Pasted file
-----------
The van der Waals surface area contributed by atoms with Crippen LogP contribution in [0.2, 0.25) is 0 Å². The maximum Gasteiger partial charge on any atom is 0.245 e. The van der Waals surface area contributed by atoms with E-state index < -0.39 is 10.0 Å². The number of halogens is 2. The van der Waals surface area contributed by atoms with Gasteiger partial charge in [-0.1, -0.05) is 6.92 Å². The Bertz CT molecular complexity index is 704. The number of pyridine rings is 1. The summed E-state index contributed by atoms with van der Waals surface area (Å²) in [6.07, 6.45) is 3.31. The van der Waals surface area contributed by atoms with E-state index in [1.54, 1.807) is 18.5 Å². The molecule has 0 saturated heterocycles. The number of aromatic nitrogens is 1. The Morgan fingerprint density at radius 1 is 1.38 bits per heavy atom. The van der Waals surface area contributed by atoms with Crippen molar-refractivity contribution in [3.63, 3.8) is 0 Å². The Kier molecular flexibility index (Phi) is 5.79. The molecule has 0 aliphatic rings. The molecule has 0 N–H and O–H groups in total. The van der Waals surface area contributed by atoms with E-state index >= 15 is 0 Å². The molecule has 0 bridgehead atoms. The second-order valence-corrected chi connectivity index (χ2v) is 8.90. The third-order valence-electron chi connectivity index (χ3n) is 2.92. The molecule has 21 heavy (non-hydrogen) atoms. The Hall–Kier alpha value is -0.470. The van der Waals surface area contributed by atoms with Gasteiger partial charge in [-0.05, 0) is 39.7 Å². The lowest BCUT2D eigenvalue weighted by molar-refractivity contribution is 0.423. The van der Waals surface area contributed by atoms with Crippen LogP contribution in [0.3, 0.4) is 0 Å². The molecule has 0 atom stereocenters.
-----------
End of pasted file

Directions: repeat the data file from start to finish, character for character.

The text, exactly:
The van der Waals surface area contributed by atoms with Crippen LogP contribution in [0.2, 0.25) is 0 Å². The maximum Gasteiger partial charge on any atom is 0.245 e. The van der Waals surface area contributed by atoms with E-state index < -0.39 is 10.0 Å². The number of halogens is 2. The van der Waals surface area contributed by atoms with Gasteiger partial charge in [-0.1, -0.05) is 6.92 Å². The Bertz CT molecular complexity index is 704. The number of pyridine rings is 1. The summed E-state index contributed by atoms with van der Waals surface area (Å²) in [6.07, 6.45) is 3.31. The van der Waals surface area contributed by atoms with E-state index in [1.54, 1.807) is 18.5 Å². The molecule has 0 saturated heterocycles. The number of aromatic nitrogens is 1. The Morgan fingerprint density at radius 1 is 1.38 bits per heavy atom. The van der Waals surface area contributed by atoms with Crippen molar-refractivity contribution in [3.63, 3.8) is 0 Å². The Kier molecular flexibility index (Phi) is 5.79. The molecule has 0 aliphatic rings. The molecule has 0 N–H and O–H groups in total. The van der Waals surface area contributed by atoms with E-state index >= 15 is 0 Å². The molecule has 0 bridgehead atoms. The second-order valence-corrected chi connectivity index (χ2v) is 8.90. The third-order valence-electron chi connectivity index (χ3n) is 2.92. The molecule has 21 heavy (non-hydrogen) atoms. The Hall–Kier alpha value is -0.470. The van der Waals surface area contributed by atoms with Gasteiger partial charge in [-0.05, 0) is 39.7 Å². The lowest BCUT2D eigenvalue weighted by molar-refractivity contribution is 0.423. The van der Waals surface area contributed by atoms with Crippen LogP contribution in [0.3, 0.4) is 0 Å². The molecule has 0 atom stereocenters.